Does anyone mention the production rate, time-frame and induction date of Mk II?! Not the phoney ones- LCA should have been inducted 10 years ago.
Will there be enough to spare for exports considering dismal production rate and the fact that it will take 14 years to produce 14 squadrons!
It appears that Indian defense PSU are getting delirious day by day. Promising something to ever waiting Indian forces is one thing, trying to tout a product internationally with 'quality stamp' of Indian PSU is laughable.

Jean Luc Picard said...

This is a really excellent opportunity for India.

1. Cost :

Simplistically, If India can success fully sell 527 Tejas Fighters (25 Squadrons) to foreign countries at 33.5 Million a fighter.
It will cover the cost of the Rafale.

Even if there are only 1500 out of 3500 total required demand of light cost effective fighters world wide, there is more than enough to go around for both JF 17 and Tejas LCA.

2. Diplomatic competition :
Keeping the dollars and the tech specs aside, such big purchases also serve as a way to buy diplomatic points.

While most Arab Nations who would want to buy such aircraft would pick JF-17 to show revitalize their theolo-diplomatic relations with Pakistan and thereby strengthen their relationship in the Islamic nations group. They would also pick JF-17 to buy diplomacy/protection points from China, which is the new upcoming super power.

India's Target market : China has made and will continue to make a lot of enemies in the South east Asian nations. India is seen as an emerging friendly security leader among such nations. Selling Jets, Joint excersizes can pave the way to greater AF to AF cooperation and national soft power.

3.Other Competitors for India:

The Americans... and their virtual big brother like status in the south asian nations. The American jets and the command control systems have been used by South east Asians since fall of imperial Japan.

4. Shallow water fishing holes :

Pro India nations in Central Asia.
African Powers like Nigeria,Kenya and Egypt(Thanks to the cut in US Military aid. after Arab spring).

Nepal, Bangladesh and perhaps bhutan and Myanmar.

5. Possible but very low chance of success:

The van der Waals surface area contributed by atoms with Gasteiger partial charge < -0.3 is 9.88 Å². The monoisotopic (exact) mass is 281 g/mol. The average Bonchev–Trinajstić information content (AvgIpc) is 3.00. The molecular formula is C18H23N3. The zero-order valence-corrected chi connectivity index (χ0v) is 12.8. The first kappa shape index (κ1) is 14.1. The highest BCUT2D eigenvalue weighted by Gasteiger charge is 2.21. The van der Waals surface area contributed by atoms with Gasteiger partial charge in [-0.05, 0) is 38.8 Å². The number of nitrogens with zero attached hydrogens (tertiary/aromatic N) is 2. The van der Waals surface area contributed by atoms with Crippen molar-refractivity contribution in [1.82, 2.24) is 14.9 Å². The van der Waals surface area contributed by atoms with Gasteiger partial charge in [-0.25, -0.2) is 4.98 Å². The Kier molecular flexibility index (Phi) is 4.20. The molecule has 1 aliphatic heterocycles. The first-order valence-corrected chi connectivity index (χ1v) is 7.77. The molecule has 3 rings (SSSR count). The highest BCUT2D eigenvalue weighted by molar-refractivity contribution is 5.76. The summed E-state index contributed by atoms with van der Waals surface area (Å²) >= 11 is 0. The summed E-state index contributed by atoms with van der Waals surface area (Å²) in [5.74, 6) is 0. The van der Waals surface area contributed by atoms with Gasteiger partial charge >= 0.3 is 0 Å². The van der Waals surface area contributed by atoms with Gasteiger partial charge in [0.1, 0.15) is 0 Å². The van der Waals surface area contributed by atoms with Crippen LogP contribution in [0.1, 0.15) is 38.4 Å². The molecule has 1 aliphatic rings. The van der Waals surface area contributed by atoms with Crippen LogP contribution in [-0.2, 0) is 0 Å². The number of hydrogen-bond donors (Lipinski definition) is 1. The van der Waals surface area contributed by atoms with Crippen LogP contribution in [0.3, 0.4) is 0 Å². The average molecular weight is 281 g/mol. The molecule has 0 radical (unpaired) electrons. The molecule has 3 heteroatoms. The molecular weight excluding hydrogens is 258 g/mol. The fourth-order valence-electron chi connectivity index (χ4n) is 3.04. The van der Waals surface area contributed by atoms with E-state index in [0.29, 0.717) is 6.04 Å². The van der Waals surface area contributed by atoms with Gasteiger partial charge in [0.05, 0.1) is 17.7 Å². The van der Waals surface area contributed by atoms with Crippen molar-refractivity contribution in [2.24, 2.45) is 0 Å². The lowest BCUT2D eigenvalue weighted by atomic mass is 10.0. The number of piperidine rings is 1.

Eastern Europe.
Israeli Air Force. They are masters of electronics and would be looking for something cheap to upgrade and use.
Iran- has the money and is perhaps the most air power hungry country out there. A casual look at their new prototype fighters reveal that they are in desperate need.

With all of the above, the most important question is will India's political elite and Bureaucratic elite(most of our Natl security advisers have been ex Ministry of external Affairs) will be meek and conservative or will they (finally) grow some and take a chance.

Jai Hind :)

Anonymous said...

My feeling is that the Tejas will go the Akash way.Initially the IAF also scoffed at the missile.But today they have placed orders worth thousands of crores.

Anonymous said...

I hope this is not another one off those articles with no follow on news or substantiation...right or wrong.

Anonymous said...

Would it be possible to list yearly budgetary allocations for Tejas instead of a lumpsum figure. That way we can vaguely arrive at Tejas development cost (+/-)10 percent in dollar terms. How easy/difficult would it be for India to export Tejas with the foreign components in it, the most contentious being the GE powerplant, unless we get into some sort of profit sharing or other sweet deal with the US. Exports are quite far away. Let the original customer fly the air craft for a minimum of three years. Issues will crop up which will need to be addressed. All the best to all parties involved.

Ashish said...

Ajai, given that India cannot afford the Rafale at this point, would the Tejas Mk2 make a suitable replacement, or are the former's mission scope and capabilities entirely different?